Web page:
USACM Statement on White House Executive Order to Reduce Number of .gov Websites
For Immediate Release
June 16, 2011
In a June 20 letter to the Chief Information Officer of the US Office of Management & Budget Vivek Kundra, USACM (the ACM Public Policy Council) warned against the potential of website reorganization to prevent users from finding previously accessible documents. To address this issue, USACM stressed that "public documents should have stable URLs that will not go out-of-date or 'break' as sites are dropped, moved, consolidated, or renamed."
USACM Chair Eugene Spafford and USACM Digital Government Committee Chair Sara Granger acknowledged the benefits of reducing the number of .gov websites to "facilitate the process of finding the appropriate site for desired data in a reasonable timeframe," as well as the cost savings resulting from lower levels of maintenance and support. They also encouraged White House initiatives to "implement strategies that promote data reusability, and to adopt tools such as stable URLs that enhance the usefulness of government data. Their statement is below, and you can read the letter here.
“With the growing importance of Internet communications, it is essential that websites established and maintained by the U.S. government deliver information and services to the public with accuracy and efficiency. The President’s Executive Order (EO) 13571of April 27, 2011, reducing the number of Federal websites offers opportunities to make this information accessible to all Americans while improving the level of openness and transparency for government services and activities.
“USACM’s Digital Government Committee members point to this initiative as an apt time for the White House to establish policies that mandate the use of stable URLs for all documents that may be of lasting value. Since Internet communications users often save URLs that link to documents rather than make copies of these documents, these public documents should have stable URLs that will not go out-of-date or ‘break’ as sites are dropped, moved, consolidated, or renamed. Without stable links, website reorganization can prevent users from finding previously accessible documents. While search engines can mitigate this problem, any plans for website reorganization must address the stability issue. This is particularly important for online government documents that set standards or make laws, which may require accessibility through archival connections.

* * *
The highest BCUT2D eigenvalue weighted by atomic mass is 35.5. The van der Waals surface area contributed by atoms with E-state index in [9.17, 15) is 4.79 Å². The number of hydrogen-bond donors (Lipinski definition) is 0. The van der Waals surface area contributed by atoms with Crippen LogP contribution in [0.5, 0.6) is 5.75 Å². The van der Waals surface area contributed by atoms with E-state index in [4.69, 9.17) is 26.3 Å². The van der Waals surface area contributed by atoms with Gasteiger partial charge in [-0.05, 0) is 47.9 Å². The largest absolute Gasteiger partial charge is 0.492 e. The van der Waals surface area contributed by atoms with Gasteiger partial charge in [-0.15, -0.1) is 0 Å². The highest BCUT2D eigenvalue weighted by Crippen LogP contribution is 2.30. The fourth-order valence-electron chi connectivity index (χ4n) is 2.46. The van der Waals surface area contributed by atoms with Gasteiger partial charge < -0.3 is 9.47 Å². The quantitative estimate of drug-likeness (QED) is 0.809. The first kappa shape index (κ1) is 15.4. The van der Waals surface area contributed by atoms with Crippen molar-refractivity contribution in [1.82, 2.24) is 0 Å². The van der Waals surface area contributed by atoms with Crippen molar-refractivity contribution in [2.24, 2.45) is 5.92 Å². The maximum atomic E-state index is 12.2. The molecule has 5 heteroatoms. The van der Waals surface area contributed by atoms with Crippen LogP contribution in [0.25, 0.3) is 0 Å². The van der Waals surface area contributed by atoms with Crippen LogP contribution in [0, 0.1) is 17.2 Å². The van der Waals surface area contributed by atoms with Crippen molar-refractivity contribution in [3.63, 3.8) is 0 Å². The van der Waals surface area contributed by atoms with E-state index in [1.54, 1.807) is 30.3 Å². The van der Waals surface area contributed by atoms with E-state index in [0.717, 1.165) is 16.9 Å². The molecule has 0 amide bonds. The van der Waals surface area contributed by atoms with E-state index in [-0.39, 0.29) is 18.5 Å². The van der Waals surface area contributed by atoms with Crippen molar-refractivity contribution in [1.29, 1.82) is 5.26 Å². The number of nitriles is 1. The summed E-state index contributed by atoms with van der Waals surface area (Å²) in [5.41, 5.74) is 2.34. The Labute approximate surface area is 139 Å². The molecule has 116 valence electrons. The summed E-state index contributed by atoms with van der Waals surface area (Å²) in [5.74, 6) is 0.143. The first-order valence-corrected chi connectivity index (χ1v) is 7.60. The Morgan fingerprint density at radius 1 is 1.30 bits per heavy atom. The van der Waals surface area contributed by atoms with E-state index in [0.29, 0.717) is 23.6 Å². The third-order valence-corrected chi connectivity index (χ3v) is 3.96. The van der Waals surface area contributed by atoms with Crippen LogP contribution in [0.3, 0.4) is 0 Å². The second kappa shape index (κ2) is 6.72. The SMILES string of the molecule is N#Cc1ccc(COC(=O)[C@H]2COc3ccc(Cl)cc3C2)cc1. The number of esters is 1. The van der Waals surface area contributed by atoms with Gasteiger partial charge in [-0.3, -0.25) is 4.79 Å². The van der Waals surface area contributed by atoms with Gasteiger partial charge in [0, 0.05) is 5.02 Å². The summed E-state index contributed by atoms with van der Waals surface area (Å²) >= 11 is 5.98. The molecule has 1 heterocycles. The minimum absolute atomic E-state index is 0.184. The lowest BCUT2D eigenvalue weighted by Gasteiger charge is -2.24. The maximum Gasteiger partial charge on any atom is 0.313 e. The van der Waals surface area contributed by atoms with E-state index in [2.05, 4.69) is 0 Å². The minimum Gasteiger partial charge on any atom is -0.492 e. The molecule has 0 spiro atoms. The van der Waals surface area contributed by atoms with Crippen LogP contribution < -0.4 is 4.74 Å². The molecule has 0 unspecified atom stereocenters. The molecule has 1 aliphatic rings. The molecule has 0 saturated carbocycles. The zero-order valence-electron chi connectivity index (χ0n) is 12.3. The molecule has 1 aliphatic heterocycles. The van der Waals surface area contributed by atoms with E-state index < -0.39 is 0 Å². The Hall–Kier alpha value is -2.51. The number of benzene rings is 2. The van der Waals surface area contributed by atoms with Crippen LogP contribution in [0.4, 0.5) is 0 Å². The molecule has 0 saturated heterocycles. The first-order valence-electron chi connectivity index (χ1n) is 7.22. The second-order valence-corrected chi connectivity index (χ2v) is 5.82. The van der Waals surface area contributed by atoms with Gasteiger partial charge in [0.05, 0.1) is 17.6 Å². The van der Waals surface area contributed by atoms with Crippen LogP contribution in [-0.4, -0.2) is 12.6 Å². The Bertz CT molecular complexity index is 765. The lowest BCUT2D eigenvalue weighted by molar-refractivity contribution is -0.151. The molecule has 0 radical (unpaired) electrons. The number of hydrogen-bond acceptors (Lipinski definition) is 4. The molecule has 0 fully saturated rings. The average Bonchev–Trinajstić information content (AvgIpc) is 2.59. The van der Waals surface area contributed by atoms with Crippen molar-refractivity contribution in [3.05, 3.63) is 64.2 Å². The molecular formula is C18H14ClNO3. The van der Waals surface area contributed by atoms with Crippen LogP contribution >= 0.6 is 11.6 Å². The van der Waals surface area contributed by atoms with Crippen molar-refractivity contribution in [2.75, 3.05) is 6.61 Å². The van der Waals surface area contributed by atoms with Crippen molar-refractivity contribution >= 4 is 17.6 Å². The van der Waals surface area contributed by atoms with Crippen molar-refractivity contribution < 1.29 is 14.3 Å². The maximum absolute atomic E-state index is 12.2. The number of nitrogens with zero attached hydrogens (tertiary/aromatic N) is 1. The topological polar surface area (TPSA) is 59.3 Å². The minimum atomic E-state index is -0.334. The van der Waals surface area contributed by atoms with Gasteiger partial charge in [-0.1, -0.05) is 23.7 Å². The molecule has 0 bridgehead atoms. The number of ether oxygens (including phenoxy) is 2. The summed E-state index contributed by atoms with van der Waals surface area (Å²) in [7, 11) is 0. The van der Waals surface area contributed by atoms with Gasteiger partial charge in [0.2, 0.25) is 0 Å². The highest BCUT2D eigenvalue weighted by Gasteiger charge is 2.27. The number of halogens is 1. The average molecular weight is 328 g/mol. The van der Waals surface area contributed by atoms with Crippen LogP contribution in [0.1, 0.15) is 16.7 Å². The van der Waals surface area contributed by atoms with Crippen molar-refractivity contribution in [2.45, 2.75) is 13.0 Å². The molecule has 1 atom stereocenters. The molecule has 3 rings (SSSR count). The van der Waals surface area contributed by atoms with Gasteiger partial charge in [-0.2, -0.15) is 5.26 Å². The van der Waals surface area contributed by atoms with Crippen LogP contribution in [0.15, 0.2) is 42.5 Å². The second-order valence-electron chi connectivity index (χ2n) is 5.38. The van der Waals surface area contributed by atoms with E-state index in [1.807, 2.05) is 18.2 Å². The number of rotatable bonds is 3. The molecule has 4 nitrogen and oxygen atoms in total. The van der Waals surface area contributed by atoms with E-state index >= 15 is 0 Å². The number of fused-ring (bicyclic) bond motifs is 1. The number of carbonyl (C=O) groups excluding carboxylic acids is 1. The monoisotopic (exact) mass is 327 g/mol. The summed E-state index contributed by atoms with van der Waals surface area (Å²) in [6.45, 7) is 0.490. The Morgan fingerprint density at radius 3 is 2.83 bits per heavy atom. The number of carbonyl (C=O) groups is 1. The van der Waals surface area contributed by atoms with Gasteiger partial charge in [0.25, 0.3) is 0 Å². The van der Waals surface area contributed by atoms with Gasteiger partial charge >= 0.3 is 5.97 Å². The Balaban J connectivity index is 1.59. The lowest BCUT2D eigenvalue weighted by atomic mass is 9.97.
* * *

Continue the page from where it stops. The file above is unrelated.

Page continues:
“In terms of efficiency, reducing the number of websites can facilitate the process of finding the appropriate site for desired data in a reasonable timeframe. This step can also lead to cost savings resulting from lower levels of maintenance and support that may be required for the web presence. In addition, transparency may be improved and higher quality information may result if the clutter of overlapping or duplicative sites is removed and more resources become accessible on existing sites.
“USACM welcomes the White House initiative to recognize the value of the Internet, and to use computing and networking technology to enable organizations and individuals to share, analyze and understand large bodies of information. We encourage their efforts to implement strategies that promote data reusability, and to adopt tools such as stable URLs that enhance the usefulness of government data.”
About ACM and USACM
With 100,000+ members, the Association for Computing Machinery (ACM, www.acm.org ) is the world’s largest educational and scientific computing society, uniting computing educators, researchers and professionals to inspire dialogue, share resources and address the field’s challenges. The ACM U.S. Public Policy Council (USACM, http://usacm.acm.org ) serves as the focal point for ACM's interaction with U.S. government organizations, the computing community, and the U.S. public in all matters of U.S. public policy related to information technology.
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